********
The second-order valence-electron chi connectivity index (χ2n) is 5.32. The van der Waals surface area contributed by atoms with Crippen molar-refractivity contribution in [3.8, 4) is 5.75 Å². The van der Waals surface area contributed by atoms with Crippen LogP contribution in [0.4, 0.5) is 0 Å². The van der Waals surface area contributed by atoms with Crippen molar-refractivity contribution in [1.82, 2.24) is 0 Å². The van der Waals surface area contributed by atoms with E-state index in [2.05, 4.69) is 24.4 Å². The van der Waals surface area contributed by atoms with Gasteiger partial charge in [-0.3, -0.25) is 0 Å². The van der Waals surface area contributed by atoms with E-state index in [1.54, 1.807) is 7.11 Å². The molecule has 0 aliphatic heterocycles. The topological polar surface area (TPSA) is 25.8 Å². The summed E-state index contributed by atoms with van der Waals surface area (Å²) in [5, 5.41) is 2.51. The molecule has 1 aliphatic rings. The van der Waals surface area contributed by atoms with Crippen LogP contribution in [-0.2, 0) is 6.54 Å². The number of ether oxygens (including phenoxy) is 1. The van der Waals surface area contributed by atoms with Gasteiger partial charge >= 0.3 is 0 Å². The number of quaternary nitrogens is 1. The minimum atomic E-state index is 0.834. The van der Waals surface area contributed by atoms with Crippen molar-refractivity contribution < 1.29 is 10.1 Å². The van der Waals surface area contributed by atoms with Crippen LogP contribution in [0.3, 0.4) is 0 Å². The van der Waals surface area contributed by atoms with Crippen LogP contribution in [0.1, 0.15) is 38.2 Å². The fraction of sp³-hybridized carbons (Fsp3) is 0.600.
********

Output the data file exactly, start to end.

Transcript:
The second-order valence-electron chi connectivity index (χ2n) is 5.32. The van der Waals surface area contributed by atoms with Crippen molar-refractivity contribution in [3.8, 4) is 5.75 Å². The van der Waals surface area contributed by atoms with Crippen LogP contribution in [0.4, 0.5) is 0 Å². The van der Waals surface area contributed by atoms with Crippen molar-refractivity contribution in [1.82, 2.24) is 0 Å². The van der Waals surface area contributed by atoms with E-state index in [2.05, 4.69) is 24.4 Å². The van der Waals surface area contributed by atoms with Gasteiger partial charge in [-0.3, -0.25) is 0 Å². The van der Waals surface area contributed by atoms with E-state index in [1.54, 1.807) is 7.11 Å². The molecule has 0 aliphatic heterocycles. The topological polar surface area (TPSA) is 25.8 Å². The summed E-state index contributed by atoms with van der Waals surface area (Å²) in [5, 5.41) is 2.51. The molecule has 1 aliphatic rings. The van der Waals surface area contributed by atoms with Crippen LogP contribution in [-0.2, 0) is 6.54 Å². The number of ether oxygens (including phenoxy) is 1. The van der Waals surface area contributed by atoms with Gasteiger partial charge >= 0.3 is 0 Å². The number of quaternary nitrogens is 1. The minimum atomic E-state index is 0.834. The van der Waals surface area contributed by atoms with Crippen molar-refractivity contribution < 1.29 is 10.1 Å². The van der Waals surface area contributed by atoms with Crippen LogP contribution in [0.3, 0.4) is 0 Å². The van der Waals surface area contributed by atoms with Crippen LogP contribution in [0.1, 0.15) is 38.2 Å². The fraction of sp³-hybridized carbons (Fsp3) is 0.600.